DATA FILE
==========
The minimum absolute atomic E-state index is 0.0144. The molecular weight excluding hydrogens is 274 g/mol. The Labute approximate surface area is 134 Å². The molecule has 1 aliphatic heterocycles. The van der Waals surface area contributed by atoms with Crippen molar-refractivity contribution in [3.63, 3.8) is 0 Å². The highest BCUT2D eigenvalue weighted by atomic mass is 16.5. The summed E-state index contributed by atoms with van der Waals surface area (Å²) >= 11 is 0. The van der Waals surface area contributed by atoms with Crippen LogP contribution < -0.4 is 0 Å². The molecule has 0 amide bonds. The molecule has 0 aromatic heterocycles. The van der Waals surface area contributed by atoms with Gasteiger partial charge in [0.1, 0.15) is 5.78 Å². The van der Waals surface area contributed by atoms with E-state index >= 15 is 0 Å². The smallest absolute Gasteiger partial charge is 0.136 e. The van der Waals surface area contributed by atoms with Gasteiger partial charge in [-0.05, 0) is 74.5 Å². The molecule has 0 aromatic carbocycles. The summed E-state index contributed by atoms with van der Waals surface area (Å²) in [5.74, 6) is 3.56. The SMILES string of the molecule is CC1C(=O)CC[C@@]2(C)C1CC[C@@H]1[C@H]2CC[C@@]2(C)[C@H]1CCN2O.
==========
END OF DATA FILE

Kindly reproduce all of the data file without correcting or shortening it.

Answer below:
The minimum absolute atomic E-state index is 0.0144. The molecular weight excluding hydrogens is 274 g/mol. The Labute approximate surface area is 134 Å². The molecule has 1 aliphatic heterocycles. The van der Waals surface area contributed by atoms with Crippen molar-refractivity contribution in [3.63, 3.8) is 0 Å². The highest BCUT2D eigenvalue weighted by atomic mass is 16.5. The summed E-state index contributed by atoms with van der Waals surface area (Å²) >= 11 is 0. The van der Waals surface area contributed by atoms with Crippen LogP contribution < -0.4 is 0 Å². The molecule has 0 amide bonds. The molecule has 0 aromatic heterocycles. The van der Waals surface area contributed by atoms with Gasteiger partial charge in [0.1, 0.15) is 5.78 Å². The van der Waals surface area contributed by atoms with E-state index >= 15 is 0 Å². The smallest absolute Gasteiger partial charge is 0.136 e. The van der Waals surface area contributed by atoms with Gasteiger partial charge in [-0.05, 0) is 74.5 Å². The molecule has 0 aromatic carbocycles. The summed E-state index contributed by atoms with van der Waals surface area (Å²) in [5.74, 6) is 3.56. The SMILES string of the molecule is CC1C(=O)CC[C@@]2(C)C1CC[C@@H]1[C@H]2CC[C@@]2(C)[C@H]1CCN2O.